The Attican imitations of ceramics produced in Durres wouldn’t achieve its standards, but nevertheless the Durres stylistic characteristics faced an appraisal by the local inhabitants. The local production was intensified from years 350 to 300 BCE, marking thus a production end. 

Some of these productions belong to luxury ceramic due to its refined aesthetical aspects, which were much requested by the local elite. There is a lack of kraters from the discovered containers in Durres. these discoveries have allowed the identification of trade partners such as Apulia, Calabrians, Lukans, Campanians, etc.. Many vessels display stylistic affinities with Apulians’ world (the Dauns, Yapiges, Messapians). It is worth stressing that each center of antiquity has its own characteristics. 

The first Attican imports date from the 5th century BCE, which are exhibited at the Durres Archeology Museum. The imported works of Brygos painter as amphoras with goddess Nike refiguration, the oenochoe with Athens, and Hercules, linked with the city’s establishment according to Appiani.

This last scene is also present in other works dating in the 5th century BCE. The Attican influence phase ends by year 350 BC with the local productions of great amphora with an Amazonian scene.

Local amphoras depict scenes from the Trojan war, where Amazonian queen Penthesilea on a horse opposite shielded Achilles on his feet, and another Amazonian warrior seated nearby are refigured. This scene representation allows us to see the painter’s perspective. Complementary motifs of the Attican style of 5th century BC are leaves, mints or crosses.

In this period the Durres ceramics is enriched and inspired by the Apulian style, which are influenced in the local works of the Durres masters. Such an instance is in fruition of the ceramic mosaics subjects, especially the Durres Beauty. 

The high demand for products by the Illyrian domestic market pushed the local masters to intensify their production by 330 BCE. This high production period turned Durres as the main center of the Illyrian market. The local production of the red-figure vessels in Durres for the Illyrian tribes led to a decline of imports from Apulia and other Mediterranean centers, and it is assumed that the year 330 BCE marks the dominance of local production in durres and in whole Illyria.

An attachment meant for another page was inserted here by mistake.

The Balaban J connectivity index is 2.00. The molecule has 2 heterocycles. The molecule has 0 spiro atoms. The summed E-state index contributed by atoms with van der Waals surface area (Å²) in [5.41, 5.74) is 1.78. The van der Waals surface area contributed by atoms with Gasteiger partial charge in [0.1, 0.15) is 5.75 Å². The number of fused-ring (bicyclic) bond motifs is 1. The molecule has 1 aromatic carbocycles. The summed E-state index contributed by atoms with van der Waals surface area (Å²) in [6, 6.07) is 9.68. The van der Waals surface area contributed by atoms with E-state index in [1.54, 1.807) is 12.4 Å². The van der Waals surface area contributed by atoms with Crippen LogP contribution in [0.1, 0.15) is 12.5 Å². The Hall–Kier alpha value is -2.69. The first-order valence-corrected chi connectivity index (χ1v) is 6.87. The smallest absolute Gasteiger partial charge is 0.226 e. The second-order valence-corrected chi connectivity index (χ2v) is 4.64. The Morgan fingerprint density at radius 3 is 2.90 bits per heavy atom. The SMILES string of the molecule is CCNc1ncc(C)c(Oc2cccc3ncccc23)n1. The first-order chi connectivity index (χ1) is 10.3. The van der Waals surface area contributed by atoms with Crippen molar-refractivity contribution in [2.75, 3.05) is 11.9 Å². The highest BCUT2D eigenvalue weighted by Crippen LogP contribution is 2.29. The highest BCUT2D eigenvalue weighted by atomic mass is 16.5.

The names of local painters are unknown because they didn’t leave any personal notes or names in their works. Nevertheless, this doesn’t create an issue in distinguishing the hand of specialized masters, for example the Master of Venus and Eros; the Master of goddess Nike, who prefers Dionysus scenes. Eros and Nike are typical refigurations of the 4th century BC. 

The cultural-economic development of Durres is also evident by the enriched funerary objects, in which by the of 4th century BC we find the presence of lekythos with reliefs and decorations. The scenes refer to duels, abductions of nymphs or Amazons. On the figures it is used a white paste depicting rosette-shaped flowers over their shoulders. By the end of the century a black color with mild luster on a rosey background with line intersections is used, with white-colored painted drops and elements. The general tendency of the masters seemed to be the crossing from a rich-on-elements scenography, to a more modest one with silhouette technique. This allows us to classify the subjects in two developmental categories.

The first category belongs to the 5th up to 4th centuries BC which follows the Attican and Apulian tradition of scenes and decorative elements refiguration. The second category includes the 4th century BC with local productions with refiguration of Venus, who is oftenly painted with Nike and Eros; the refiguration of Dionysus or Silenians, Maenads, Trojan war scenes, the return of Odyssey, etc..

The preferred scenes from civilians were mainly those concerning the everyday life, from home, city, athletics, reconstructions of Phebes, women, men, etc.. Present are also the animals linked with the Gods or everyday life, like owls, bulls, doves, panthers, horses, dogs, swans and rabbits.